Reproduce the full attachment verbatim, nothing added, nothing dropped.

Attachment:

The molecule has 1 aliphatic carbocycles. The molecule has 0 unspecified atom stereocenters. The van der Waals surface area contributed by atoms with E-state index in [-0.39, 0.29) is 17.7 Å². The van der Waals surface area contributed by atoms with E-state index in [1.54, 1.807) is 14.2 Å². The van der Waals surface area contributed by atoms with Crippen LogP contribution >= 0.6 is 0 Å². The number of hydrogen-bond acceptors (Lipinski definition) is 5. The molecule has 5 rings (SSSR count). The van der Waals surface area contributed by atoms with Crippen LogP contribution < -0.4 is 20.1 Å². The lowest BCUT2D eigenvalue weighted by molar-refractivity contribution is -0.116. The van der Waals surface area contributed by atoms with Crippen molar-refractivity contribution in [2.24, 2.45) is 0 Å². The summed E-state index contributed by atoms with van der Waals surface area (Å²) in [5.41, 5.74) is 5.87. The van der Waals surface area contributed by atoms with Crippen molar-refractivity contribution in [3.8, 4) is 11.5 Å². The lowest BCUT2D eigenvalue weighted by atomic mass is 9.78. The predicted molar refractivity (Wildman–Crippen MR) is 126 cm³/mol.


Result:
The molecule has 1 aliphatic carbocycles. The molecule has 0 unspecified atom stereocenters. The van der Waals surface area contributed by atoms with E-state index in [-0.39, 0.29) is 17.7 Å². The van der Waals surface area contributed by atoms with E-state index in [1.54, 1.807) is 14.2 Å². The van der Waals surface area contributed by atoms with Crippen LogP contribution >= 0.6 is 0 Å². The number of hydrogen-bond acceptors (Lipinski definition) is 5. The molecule has 5 rings (SSSR count). The van der Waals surface area contributed by atoms with Crippen LogP contribution < -0.4 is 20.1 Å². The lowest BCUT2D eigenvalue weighted by molar-refractivity contribution is -0.116. The van der Waals surface area contributed by atoms with Crippen molar-refractivity contribution in [2.24, 2.45) is 0 Å². The summed E-state index contributed by atoms with van der Waals surface area (Å²) in [5.41, 5.74) is 5.87. The van der Waals surface area contributed by atoms with Crippen molar-refractivity contribution in [3.8, 4) is 11.5 Å². The lowest BCUT2D eigenvalue weighted by atomic mass is 9.78. The predicted molar refractivity (Wildman–Crippen MR) is 126 cm³/mol.